Survival? Sustainability? Stewardship? What word best describes "long-term business success?"



When writing my book on common practices of companies over 100 years old, I struggled with what term to use to describe them. With the help of my editor, Clark Malcolm, I landed on Century Club Companies, which certainly sounds better than "old companies," and referred to their longevity practices as "managing for long-term success." When presenting papers on my research at academic conferences I often call these "survival factors," which somehow seems to downplay the fact that these companies have done much more than merely survive: though most have gone through periods of barely surviving, most actually thrive or they wouldn't have lasted for over 100 years. Early on I liked to talk about the sustainability of these companies, but that term has become identified almost exclusively with the environmental movement. (At the last conference where I presented a paper, one of the discussants actually thanked me for using the term "survival" instead of "sustainable.") Use of the term sustainable business practices becomes even more confusing because one of the five factors in my longevity model is that of deep relationships these companies have with their community --including being at the forefront of many environmental sustainability practices.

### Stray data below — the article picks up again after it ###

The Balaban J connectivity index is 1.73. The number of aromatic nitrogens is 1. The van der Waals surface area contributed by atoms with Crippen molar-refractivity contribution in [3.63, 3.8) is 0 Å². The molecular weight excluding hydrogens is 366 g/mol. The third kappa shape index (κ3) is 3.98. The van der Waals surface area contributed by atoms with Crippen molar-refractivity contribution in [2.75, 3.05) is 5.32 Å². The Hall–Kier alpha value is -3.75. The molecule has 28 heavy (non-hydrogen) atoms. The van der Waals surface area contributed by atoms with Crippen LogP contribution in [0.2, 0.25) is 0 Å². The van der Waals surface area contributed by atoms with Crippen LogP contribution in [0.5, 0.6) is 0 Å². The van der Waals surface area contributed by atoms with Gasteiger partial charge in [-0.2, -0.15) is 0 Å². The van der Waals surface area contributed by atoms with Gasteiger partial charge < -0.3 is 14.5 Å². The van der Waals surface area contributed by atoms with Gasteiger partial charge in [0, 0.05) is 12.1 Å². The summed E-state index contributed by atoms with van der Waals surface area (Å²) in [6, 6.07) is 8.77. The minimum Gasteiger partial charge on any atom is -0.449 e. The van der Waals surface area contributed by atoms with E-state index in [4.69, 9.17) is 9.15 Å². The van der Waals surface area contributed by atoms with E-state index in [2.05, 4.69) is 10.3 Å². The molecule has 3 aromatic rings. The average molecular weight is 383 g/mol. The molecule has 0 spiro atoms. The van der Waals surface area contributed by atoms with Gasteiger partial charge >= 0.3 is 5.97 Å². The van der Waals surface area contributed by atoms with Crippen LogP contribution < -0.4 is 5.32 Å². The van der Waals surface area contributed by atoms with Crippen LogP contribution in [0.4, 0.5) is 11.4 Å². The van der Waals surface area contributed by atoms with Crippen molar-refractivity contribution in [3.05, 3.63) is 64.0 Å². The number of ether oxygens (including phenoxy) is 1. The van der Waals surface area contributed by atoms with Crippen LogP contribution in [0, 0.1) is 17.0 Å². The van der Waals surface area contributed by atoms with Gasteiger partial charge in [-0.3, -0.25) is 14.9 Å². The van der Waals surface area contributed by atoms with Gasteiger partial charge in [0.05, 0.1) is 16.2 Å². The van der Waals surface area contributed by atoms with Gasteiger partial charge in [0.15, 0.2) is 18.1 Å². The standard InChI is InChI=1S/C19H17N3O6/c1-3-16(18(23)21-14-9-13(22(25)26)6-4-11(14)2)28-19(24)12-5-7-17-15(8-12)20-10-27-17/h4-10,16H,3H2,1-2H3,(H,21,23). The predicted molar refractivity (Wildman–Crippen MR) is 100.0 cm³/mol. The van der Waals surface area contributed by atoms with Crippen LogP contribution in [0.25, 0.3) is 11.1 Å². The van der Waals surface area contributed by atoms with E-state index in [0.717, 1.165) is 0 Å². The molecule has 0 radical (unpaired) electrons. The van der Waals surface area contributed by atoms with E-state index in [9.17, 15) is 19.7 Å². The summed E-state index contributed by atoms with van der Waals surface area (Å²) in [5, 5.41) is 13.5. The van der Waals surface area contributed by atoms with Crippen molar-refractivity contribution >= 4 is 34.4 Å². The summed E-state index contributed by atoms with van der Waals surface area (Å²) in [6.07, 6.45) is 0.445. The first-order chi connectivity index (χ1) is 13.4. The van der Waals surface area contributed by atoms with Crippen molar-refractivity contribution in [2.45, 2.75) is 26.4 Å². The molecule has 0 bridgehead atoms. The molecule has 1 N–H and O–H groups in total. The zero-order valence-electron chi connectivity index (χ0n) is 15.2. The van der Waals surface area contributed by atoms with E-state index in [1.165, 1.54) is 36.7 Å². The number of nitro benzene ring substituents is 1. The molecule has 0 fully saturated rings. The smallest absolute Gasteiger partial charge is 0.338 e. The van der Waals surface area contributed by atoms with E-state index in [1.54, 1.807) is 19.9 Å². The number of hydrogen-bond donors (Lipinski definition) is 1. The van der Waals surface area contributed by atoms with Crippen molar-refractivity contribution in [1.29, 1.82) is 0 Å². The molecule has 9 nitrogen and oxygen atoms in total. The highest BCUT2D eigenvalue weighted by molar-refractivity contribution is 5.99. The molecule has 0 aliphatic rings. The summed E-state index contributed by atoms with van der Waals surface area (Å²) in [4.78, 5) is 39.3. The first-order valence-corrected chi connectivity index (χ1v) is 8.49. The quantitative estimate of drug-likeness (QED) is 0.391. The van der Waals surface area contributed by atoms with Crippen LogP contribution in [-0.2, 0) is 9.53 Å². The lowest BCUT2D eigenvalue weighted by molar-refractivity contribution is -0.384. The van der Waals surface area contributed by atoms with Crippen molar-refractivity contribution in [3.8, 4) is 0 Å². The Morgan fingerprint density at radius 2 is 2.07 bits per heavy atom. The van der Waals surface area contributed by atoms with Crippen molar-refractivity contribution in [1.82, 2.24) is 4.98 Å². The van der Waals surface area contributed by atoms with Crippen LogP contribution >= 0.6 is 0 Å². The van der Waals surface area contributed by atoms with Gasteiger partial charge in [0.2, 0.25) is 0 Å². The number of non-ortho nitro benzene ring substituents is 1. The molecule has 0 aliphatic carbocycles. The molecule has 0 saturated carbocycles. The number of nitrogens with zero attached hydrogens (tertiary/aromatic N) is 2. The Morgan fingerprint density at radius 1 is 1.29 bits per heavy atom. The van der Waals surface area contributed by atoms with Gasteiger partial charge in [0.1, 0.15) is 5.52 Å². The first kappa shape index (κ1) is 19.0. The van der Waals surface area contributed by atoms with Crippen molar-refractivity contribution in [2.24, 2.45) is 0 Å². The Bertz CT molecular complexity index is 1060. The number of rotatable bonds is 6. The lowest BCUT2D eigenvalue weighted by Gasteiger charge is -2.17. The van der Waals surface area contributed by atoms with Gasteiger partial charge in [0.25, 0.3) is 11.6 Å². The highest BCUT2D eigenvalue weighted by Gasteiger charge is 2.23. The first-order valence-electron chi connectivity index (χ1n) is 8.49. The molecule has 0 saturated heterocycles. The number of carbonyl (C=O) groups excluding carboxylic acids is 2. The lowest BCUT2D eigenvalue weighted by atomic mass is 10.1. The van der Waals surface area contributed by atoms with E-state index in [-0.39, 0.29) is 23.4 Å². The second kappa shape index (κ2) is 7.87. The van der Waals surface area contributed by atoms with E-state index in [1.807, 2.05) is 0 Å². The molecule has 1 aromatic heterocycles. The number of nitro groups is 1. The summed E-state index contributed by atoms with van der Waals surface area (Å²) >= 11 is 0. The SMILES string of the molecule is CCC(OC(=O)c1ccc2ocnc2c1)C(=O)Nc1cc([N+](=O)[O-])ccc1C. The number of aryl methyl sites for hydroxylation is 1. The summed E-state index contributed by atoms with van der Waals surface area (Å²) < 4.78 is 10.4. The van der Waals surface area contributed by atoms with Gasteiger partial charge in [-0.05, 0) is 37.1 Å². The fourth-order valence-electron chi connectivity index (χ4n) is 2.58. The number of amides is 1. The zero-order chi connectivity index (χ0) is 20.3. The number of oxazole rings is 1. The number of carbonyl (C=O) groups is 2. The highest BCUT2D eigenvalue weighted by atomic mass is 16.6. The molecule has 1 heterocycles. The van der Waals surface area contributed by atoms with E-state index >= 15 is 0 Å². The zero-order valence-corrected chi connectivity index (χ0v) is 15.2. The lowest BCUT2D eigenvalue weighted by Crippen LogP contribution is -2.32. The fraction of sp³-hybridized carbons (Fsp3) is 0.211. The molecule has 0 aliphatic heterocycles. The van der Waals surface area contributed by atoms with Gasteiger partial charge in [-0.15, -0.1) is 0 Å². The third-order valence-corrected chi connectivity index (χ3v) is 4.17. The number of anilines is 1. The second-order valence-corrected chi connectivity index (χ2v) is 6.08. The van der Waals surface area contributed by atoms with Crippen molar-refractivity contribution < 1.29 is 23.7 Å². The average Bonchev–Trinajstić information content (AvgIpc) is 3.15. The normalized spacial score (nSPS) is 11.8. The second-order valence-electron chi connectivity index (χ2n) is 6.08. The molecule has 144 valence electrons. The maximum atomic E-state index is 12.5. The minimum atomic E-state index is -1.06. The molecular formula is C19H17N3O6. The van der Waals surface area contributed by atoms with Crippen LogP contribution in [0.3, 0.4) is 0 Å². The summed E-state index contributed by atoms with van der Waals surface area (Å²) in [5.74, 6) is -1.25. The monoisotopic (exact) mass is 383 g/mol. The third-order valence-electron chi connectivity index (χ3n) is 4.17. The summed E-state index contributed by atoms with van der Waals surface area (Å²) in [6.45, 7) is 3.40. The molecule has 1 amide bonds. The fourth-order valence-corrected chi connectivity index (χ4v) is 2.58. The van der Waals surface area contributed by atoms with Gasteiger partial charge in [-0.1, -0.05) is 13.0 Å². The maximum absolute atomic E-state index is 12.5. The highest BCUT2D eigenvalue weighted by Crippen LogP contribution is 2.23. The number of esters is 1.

When talking about the leadership approach used by people running Century Club Companies another term that comes into play is "stewardship," because these leaders tend to see themselves as caretakers of their companies. The role of leader comes with a sort of obligation to make decisions that will ensure the continuity of the firm rather than those that would make a big splash or fulfill the leader's personal ambitions or need for recognition. But I have been told that the term stewardship comes with either religious or servant-like overtones that some find off-putting. (Also I need to say that many Century Club leaders readily describe themselves as either stewards or servants of the company.)

What do you think? When talking about practices leaders can use to keep their companies in business for the long term, what term makes the most sense?